Product Pathways - Chromatin Regulation / Epigenetics
Di-Methyl-Histone H3 (Lys27) (D18C8) XP® Rabbit mAb #9728
|W IF-IC ChIP||H M R Mk||Endogenous||17||Rabbit IgG|
Reactivity Key: H=Human M=Mouse R=Rat Mk=Monkey
Species cross-reactivity is determined by western blot. Species enclosed in parentheses are predicted to react based on 100% sequence homology.
Specificity / Sensitivity
Di-Methyl-Histone H3 (Lys27) (D18C8) XP® Rabbit mAb detects endogenous levels of histone H3 when di-methylated on Lys27. The antibody does show some cross-reactivity with mono-methylated Lys27, but does not cross-react with non-methylated or tri-methylated Lys27. In addition, the antibody does not cross-react with mono-methylated, di-methylated or tri-methylated histone H3 Lys4, Lys9, Lys36 or histone H4 Lys20.
Source / Purification
Monoclonal antibody is produced by immunizing animals with a synthetic peptide corresponding to the amino terminus of histone H3 in which Lys27 is di-methylated.
Western blot analysis of extracts from various cell lines using Di-Methyl-Histone H3 (Lys27) (D18C8) XP® Rabbit mAb.
Confocal immumunofluorescent analysis of HeLa cells using Di-Methyl-Histone H3 (Lys27) (D18C8) XP® Rabbit mAb (green). Actin filaments have been labled with DY-554 phalloidin (red).
Chromatin immunoprecipitations were performed with cross-linked chromatin from 4x106 HeLa cells and either 10 μl of Di-Methyl-Histone H3 (Lys27) (D18C8) XP® Rabbit mAb or 2 μl of Normal Rabbit IgG #2729 using SimpleChIP® Enzymatic Chromatin IP Kit (Magnetic Beads) #9003. The enriched DNA was quantified by real-time PCR, using SimpleChIP® Human GAPDH Exon 1 Primers #5516, SimpleChIP® Human MyoD1 Exon 1 Primers #4490, and SimpleChIP® Human AFM Intron 1 Primers #5098. The amount of immunoprecipitated DNA in each sample is represented as signal relative to the total amount of input chromatin, which is equivalent to one.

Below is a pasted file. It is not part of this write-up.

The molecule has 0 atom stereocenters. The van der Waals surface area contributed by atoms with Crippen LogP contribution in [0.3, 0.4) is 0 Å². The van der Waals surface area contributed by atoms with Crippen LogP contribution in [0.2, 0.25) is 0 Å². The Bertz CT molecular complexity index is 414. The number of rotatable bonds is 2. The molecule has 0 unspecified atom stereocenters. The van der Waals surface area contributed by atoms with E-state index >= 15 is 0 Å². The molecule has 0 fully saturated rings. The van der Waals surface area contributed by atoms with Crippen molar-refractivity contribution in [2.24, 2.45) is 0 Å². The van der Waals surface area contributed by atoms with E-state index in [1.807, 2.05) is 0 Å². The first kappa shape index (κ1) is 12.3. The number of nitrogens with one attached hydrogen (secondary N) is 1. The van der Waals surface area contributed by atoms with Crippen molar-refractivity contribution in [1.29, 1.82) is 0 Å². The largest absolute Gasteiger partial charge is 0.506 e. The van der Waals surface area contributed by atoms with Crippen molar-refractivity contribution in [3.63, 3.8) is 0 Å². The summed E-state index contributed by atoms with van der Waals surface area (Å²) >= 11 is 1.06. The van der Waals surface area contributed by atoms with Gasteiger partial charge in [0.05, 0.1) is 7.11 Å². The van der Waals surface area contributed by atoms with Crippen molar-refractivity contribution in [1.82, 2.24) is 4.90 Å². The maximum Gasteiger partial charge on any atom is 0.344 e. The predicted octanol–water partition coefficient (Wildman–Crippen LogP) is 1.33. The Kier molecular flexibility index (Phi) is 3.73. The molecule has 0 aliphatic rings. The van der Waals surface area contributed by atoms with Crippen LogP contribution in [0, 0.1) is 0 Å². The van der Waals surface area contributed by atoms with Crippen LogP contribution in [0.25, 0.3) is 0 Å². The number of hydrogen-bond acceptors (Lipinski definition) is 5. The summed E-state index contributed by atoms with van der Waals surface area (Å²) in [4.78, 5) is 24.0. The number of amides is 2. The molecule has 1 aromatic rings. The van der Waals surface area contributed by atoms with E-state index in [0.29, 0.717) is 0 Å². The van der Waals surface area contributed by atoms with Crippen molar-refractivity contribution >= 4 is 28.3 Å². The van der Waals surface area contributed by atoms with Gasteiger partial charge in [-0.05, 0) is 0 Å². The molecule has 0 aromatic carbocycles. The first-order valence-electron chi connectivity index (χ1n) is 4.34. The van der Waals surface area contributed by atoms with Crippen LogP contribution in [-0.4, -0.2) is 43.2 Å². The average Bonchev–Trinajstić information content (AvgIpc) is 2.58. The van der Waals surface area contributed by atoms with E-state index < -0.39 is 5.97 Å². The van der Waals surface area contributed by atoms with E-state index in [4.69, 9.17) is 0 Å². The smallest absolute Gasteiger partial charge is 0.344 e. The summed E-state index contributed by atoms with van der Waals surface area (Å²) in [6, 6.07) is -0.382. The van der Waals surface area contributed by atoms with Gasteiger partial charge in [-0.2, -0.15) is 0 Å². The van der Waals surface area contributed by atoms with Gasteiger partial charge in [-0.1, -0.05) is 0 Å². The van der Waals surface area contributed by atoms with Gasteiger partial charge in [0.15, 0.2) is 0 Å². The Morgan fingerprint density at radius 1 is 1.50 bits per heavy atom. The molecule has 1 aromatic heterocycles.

Di-Methyl-Histone H3 (Lys27) (D18C8) XP® Rabbit mAb specificity was determined by peptide ELISA. The graph depicts the binding of the antibody to pre-coated di-methyl histone H3 (Lys27) peptide in the presence of increasing concentrations of various competitor peptides. As shown, only the di-methyl histone H3 (Lys27) peptide competed away binding of the antibody.
The nucleosome, made up of four core histone proteins (H2A, H2B, H3, and H4), is the primary building block of chromatin. Originally thought to function as a static scaffold for DNA packaging, histones have now been shown to be dynamic proteins, undergoing multiple types of post-translational modifications, including acetylation, phosphorylation, methylation, and ubiquitination (1). Histone methylation is a major determinant for the formation of active and inactive regions of the genome and is crucial for the proper programming of the genome during development (2,3). Arginine methylation of histones H3 (Arg2, 17, 26) and H4 (Arg3) promotes transcriptional activation and is mediated by a family of protein arginine methyltransferases (PRMTs), including the co-activators PRMT1 and CARM1 (PRMT4) (4). In contrast, a more diverse set of histone lysine methyltransferases has been identified, all but one of which contain a conserved catalytic SET domain originally identified in the Drosophila Su(var)3-9, Enhancer of zeste, and Trithorax proteins. Lysine methylation occurs primarily on histones H3 (Lys4, 9, 27, 36, 79) and H4 (Lys20) and has been implicated in both transcriptional activation and silencing (4). Methylation of these lysine residues coordinates the recruitment of chromatin modifying enzymes containing methyl-lysine binding modules such as chromodomains (HP1, PRC1), PHD fingers (BPTF, ING2), tudor domains (53BP1), and WD-40 domains (WDR5) (5-8). The discovery of histone demethylases such as PADI4, LSD1, JMJD1, JMJD2, and JHDM1 has shown that methylation is a reversible epigenetic marker (9).
- Peterson, C.L. and Laniel, M.A. (2004) Curr. Biol. 14, R546-R551.
- Kubicek, S. et al. (2006) Ernst Schering Res. Found Workshop, 1-27.
- Lin, W. and Dent, S.Y. (2006) Curr. Opin. Genet. Dev. 16, 137-142.
- Lee, D.Y. et al. (2005) Endocr. Rev. 26, 147-170.
- Daniel, J.A. et al. (2005) Cell Cycle 4, 919-926.
- Shi, X. et al. (2006) Nature 442, 96-99.
- Wysocka, J. et al. (2006) Nature 442, 86-90.
- Wysocka, J. et al. (2005) Cell 121, 859-872.
- Trojer, P. and Reinberg, D. (2006) Cell 125, 213-217.
- Schmitz, S.U. et al. (2011) EMBO J 30, 4586-600. Applications: ChIP Western Blotting
- Pasini, D. et al. (2010) Nature 464, 306-10. Applications: Western Blotting
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For Research Use Only. Not For Use In Diagnostic Procedures.